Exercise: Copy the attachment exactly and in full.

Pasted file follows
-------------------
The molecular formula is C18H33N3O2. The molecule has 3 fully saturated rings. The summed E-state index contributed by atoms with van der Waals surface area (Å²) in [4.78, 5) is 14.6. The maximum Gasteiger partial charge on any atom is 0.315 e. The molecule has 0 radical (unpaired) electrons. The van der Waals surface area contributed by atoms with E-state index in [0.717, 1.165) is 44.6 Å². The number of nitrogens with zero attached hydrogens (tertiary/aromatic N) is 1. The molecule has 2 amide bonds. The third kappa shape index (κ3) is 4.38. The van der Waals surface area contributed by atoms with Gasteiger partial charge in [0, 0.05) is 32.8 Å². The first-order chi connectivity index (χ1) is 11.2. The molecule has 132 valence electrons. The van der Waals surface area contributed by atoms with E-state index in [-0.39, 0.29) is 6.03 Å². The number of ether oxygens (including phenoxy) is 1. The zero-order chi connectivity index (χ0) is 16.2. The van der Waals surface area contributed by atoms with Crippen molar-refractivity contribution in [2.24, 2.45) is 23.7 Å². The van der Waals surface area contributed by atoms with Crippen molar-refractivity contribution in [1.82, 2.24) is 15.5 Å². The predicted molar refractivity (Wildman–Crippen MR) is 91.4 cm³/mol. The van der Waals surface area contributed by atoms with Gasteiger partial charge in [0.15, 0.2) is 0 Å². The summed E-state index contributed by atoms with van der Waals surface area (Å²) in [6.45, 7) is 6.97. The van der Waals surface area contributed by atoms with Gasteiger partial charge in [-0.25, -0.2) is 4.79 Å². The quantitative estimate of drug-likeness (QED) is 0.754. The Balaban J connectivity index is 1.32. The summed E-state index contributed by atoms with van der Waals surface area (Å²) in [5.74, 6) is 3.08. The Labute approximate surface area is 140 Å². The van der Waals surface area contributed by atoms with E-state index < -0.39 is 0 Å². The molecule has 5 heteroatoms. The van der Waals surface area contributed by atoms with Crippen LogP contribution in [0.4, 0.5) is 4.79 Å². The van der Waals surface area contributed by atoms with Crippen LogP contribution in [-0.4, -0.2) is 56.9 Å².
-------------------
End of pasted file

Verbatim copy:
The molecular formula is C18H33N3O2. The molecule has 3 fully saturated rings. The summed E-state index contributed by atoms with van der Waals surface area (Å²) in [4.78, 5) is 14.6. The maximum Gasteiger partial charge on any atom is 0.315 e. The molecule has 0 radical (unpaired) electrons. The van der Waals surface area contributed by atoms with E-state index in [0.717, 1.165) is 44.6 Å². The number of nitrogens with zero attached hydrogens (tertiary/aromatic N) is 1. The molecule has 2 amide bonds. The third kappa shape index (κ3) is 4.38. The van der Waals surface area contributed by atoms with Gasteiger partial charge in [0, 0.05) is 32.8 Å². The first-order chi connectivity index (χ1) is 11.2. The molecule has 132 valence electrons. The van der Waals surface area contributed by atoms with E-state index in [-0.39, 0.29) is 6.03 Å². The number of ether oxygens (including phenoxy) is 1. The zero-order chi connectivity index (χ0) is 16.2. The van der Waals surface area contributed by atoms with Crippen molar-refractivity contribution in [2.24, 2.45) is 23.7 Å². The van der Waals surface area contributed by atoms with Crippen molar-refractivity contribution in [1.82, 2.24) is 15.5 Å². The predicted molar refractivity (Wildman–Crippen MR) is 91.4 cm³/mol. The van der Waals surface area contributed by atoms with Gasteiger partial charge in [0.15, 0.2) is 0 Å². The summed E-state index contributed by atoms with van der Waals surface area (Å²) in [6.45, 7) is 6.97. The van der Waals surface area contributed by atoms with Gasteiger partial charge in [-0.25, -0.2) is 4.79 Å². The quantitative estimate of drug-likeness (QED) is 0.754. The Balaban J connectivity index is 1.32. The summed E-state index contributed by atoms with van der Waals surface area (Å²) in [5.74, 6) is 3.08. The Labute approximate surface area is 140 Å². The van der Waals surface area contributed by atoms with E-state index < -0.39 is 0 Å². The molecule has 5 heteroatoms. The van der Waals surface area contributed by atoms with Crippen LogP contribution in [0.4, 0.5) is 4.79 Å². The van der Waals surface area contributed by atoms with Crippen LogP contribution in [-0.4, -0.2) is 56.9 Å².